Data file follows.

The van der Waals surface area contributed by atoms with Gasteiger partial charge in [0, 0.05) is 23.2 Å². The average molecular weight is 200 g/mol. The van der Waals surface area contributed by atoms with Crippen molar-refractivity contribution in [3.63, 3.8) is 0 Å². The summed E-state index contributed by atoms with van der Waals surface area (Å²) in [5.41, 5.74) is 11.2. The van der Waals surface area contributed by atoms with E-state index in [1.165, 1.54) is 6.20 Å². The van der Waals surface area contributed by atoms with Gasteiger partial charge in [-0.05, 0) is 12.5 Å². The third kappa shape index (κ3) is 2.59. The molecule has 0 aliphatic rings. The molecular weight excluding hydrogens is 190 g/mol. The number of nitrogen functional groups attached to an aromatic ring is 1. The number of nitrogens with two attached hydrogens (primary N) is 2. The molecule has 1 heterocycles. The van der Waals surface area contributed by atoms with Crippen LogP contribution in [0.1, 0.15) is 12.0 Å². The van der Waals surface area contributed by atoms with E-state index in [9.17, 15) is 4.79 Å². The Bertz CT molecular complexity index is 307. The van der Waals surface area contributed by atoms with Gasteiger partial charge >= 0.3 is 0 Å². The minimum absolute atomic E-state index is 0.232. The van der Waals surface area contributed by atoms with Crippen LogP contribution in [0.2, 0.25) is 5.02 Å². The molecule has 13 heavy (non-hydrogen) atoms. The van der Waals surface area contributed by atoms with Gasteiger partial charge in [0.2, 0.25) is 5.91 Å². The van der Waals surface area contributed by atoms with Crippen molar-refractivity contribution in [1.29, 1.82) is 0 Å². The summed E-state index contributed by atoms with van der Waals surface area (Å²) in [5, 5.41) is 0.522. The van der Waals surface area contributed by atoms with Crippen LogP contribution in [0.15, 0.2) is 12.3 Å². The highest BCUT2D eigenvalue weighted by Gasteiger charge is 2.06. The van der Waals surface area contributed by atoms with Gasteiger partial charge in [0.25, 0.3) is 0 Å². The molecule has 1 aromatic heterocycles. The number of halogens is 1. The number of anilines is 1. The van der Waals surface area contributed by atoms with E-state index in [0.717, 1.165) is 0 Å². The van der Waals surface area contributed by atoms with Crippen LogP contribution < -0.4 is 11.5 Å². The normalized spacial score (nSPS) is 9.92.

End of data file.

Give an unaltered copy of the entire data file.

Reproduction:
The van der Waals surface area contributed by atoms with Gasteiger partial charge in [0, 0.05) is 23.2 Å². The average molecular weight is 200 g/mol. The van der Waals surface area contributed by atoms with Crippen molar-refractivity contribution in [3.63, 3.8) is 0 Å². The summed E-state index contributed by atoms with van der Waals surface area (Å²) in [5.41, 5.74) is 11.2. The van der Waals surface area contributed by atoms with E-state index in [1.165, 1.54) is 6.20 Å². The van der Waals surface area contributed by atoms with Gasteiger partial charge in [-0.05, 0) is 12.5 Å². The third kappa shape index (κ3) is 2.59. The molecule has 0 aliphatic rings. The molecular weight excluding hydrogens is 190 g/mol. The number of nitrogen functional groups attached to an aromatic ring is 1. The number of nitrogens with two attached hydrogens (primary N) is 2. The molecule has 1 heterocycles. The van der Waals surface area contributed by atoms with Crippen LogP contribution in [0.1, 0.15) is 12.0 Å². The van der Waals surface area contributed by atoms with E-state index in [9.17, 15) is 4.79 Å². The Bertz CT molecular complexity index is 307. The van der Waals surface area contributed by atoms with Gasteiger partial charge >= 0.3 is 0 Å². The minimum absolute atomic E-state index is 0.232. The van der Waals surface area contributed by atoms with Crippen LogP contribution in [0.2, 0.25) is 5.02 Å². The molecule has 13 heavy (non-hydrogen) atoms. The van der Waals surface area contributed by atoms with Gasteiger partial charge in [0.2, 0.25) is 5.91 Å². The van der Waals surface area contributed by atoms with Crippen molar-refractivity contribution in [1.29, 1.82) is 0 Å². The summed E-state index contributed by atoms with van der Waals surface area (Å²) in [5, 5.41) is 0.522. The van der Waals surface area contributed by atoms with Crippen LogP contribution in [0.15, 0.2) is 12.3 Å². The highest BCUT2D eigenvalue weighted by Gasteiger charge is 2.06. The van der Waals surface area contributed by atoms with Gasteiger partial charge in [0.25, 0.3) is 0 Å². The molecule has 1 aromatic heterocycles. The number of halogens is 1. The number of anilines is 1. The van der Waals surface area contributed by atoms with E-state index in [0.717, 1.165) is 0 Å². The van der Waals surface area contributed by atoms with Crippen LogP contribution < -0.4 is 11.5 Å². The normalized spacial score (nSPS) is 9.92.